Ms. Chandra Pasma: I’m very glad to hear that. The other area that you mentioned you felt particularly qualified you for this role was accounting?

Mr. Reagan Ruslim: Yes.

Ms. Chandra Pasma: Now, a lot of workers feel that the surplus in the WSIB account was eliminated by making it harder for workers to qualify for WSIB benefits. When workers hear “accounting,” I think there might be some concern that an accountant is coming in with a cut mindset to balance the books, rather than a mindset of making sure every worker gets the benefits that they need.

Can you talk a bit more about your approach and how you feel that your accounting background is a qualification for this role?

Mr. Reagan Ruslim: When you’re dealing with the topic of money, I believe in sound fiscal management. I believe in fiscal prudence. As I alluded to earlier, I believe that you always have to have an eye toward the long-term viability and sustainability of any organization, especially something as important and as vital as the WSIB system. Like I said earlier, I don’t believe in EPS and managing quarter by quarter. I believe in having a long-term horizon view. Like I said, what you really don’t want—in my opinion, the WSIB doesn’t want to have the unfunded liability that it had in 2010, and it took almost a decade to eliminate it.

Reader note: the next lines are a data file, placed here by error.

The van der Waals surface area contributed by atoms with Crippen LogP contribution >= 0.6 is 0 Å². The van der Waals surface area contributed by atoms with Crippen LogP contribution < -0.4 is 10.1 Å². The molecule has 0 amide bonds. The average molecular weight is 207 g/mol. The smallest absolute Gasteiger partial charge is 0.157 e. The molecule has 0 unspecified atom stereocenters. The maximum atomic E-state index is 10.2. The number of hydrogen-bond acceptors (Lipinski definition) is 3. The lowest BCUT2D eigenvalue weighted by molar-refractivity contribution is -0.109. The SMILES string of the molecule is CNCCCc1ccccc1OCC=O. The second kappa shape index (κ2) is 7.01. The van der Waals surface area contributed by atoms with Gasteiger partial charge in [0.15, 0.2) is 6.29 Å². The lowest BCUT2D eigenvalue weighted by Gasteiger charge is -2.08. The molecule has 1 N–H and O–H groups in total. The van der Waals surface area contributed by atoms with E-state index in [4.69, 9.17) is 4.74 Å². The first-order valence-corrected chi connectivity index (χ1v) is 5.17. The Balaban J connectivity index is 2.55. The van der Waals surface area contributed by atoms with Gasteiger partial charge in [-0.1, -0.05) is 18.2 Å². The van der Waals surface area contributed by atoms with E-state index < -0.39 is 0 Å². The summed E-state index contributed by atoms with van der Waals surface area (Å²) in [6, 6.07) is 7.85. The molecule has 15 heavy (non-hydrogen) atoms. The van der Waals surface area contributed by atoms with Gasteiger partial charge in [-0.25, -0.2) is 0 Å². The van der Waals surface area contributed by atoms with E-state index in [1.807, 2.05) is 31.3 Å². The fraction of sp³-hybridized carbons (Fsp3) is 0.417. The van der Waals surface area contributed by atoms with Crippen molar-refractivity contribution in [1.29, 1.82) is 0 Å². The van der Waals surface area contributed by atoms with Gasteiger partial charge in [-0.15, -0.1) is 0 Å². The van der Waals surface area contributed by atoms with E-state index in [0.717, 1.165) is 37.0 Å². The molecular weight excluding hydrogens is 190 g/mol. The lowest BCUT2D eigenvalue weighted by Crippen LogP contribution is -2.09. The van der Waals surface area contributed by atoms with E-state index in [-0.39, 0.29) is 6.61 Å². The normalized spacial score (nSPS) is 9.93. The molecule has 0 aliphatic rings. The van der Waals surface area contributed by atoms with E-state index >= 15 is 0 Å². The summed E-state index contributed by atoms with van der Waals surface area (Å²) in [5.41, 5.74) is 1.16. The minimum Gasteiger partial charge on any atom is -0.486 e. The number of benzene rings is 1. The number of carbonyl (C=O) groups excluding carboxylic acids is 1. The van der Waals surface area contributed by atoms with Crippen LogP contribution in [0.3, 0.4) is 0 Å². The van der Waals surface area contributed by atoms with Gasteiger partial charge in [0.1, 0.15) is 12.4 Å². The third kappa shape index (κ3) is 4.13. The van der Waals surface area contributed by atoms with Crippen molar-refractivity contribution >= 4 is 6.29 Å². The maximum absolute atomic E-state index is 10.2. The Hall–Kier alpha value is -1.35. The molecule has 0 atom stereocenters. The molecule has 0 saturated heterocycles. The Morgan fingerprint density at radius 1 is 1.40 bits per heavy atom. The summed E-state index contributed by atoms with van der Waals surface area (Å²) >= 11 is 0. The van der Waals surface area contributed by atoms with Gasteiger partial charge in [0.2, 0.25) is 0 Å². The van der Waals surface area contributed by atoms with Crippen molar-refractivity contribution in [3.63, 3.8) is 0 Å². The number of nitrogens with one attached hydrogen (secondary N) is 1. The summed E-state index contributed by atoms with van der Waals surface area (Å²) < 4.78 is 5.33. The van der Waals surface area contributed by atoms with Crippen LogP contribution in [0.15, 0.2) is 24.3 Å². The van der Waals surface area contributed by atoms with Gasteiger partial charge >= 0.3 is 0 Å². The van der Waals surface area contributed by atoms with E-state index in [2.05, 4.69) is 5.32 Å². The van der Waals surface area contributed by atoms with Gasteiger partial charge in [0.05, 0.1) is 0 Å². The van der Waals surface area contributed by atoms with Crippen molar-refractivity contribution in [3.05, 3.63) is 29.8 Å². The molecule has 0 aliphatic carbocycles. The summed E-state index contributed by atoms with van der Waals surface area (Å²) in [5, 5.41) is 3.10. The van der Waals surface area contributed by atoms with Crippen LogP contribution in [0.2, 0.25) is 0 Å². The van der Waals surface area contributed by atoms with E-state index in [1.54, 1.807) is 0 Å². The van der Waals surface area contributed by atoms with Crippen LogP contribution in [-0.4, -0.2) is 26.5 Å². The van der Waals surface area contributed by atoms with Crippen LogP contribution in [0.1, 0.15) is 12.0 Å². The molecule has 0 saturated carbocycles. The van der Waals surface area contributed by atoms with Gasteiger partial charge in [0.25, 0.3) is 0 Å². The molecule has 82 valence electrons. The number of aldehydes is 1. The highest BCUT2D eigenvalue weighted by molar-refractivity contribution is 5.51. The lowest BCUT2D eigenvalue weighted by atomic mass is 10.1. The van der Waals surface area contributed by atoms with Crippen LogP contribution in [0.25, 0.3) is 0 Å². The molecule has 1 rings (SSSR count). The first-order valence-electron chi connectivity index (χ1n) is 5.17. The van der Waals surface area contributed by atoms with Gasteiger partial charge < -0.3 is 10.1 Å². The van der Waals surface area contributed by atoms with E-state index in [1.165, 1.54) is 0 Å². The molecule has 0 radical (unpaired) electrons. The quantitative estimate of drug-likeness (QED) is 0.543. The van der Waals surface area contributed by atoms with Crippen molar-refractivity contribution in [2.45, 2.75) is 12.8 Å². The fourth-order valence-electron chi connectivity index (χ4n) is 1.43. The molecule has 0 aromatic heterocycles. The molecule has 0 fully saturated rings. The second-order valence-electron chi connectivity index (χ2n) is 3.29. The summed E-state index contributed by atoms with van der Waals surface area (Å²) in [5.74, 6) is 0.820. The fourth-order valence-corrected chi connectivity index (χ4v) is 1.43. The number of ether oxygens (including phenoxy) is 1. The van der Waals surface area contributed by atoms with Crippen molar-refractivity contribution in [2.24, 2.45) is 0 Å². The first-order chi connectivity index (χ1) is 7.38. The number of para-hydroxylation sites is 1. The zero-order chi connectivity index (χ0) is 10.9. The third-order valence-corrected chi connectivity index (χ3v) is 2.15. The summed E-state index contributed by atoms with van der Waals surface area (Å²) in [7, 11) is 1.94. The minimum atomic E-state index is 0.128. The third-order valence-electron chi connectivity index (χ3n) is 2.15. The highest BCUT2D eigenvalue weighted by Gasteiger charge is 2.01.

Ms. Chandra Pasma: Right. In this regard, can you tell me what you know about the process of deeming?

Mr. Reagan Ruslim: I know a little bit about deeming. It used to be called “determining.” I think around 2007, under the previous Liberal government, there were supposed to be some amendments. My understanding is that there were some amendments to the regulations to reduce deeming by the WSIB.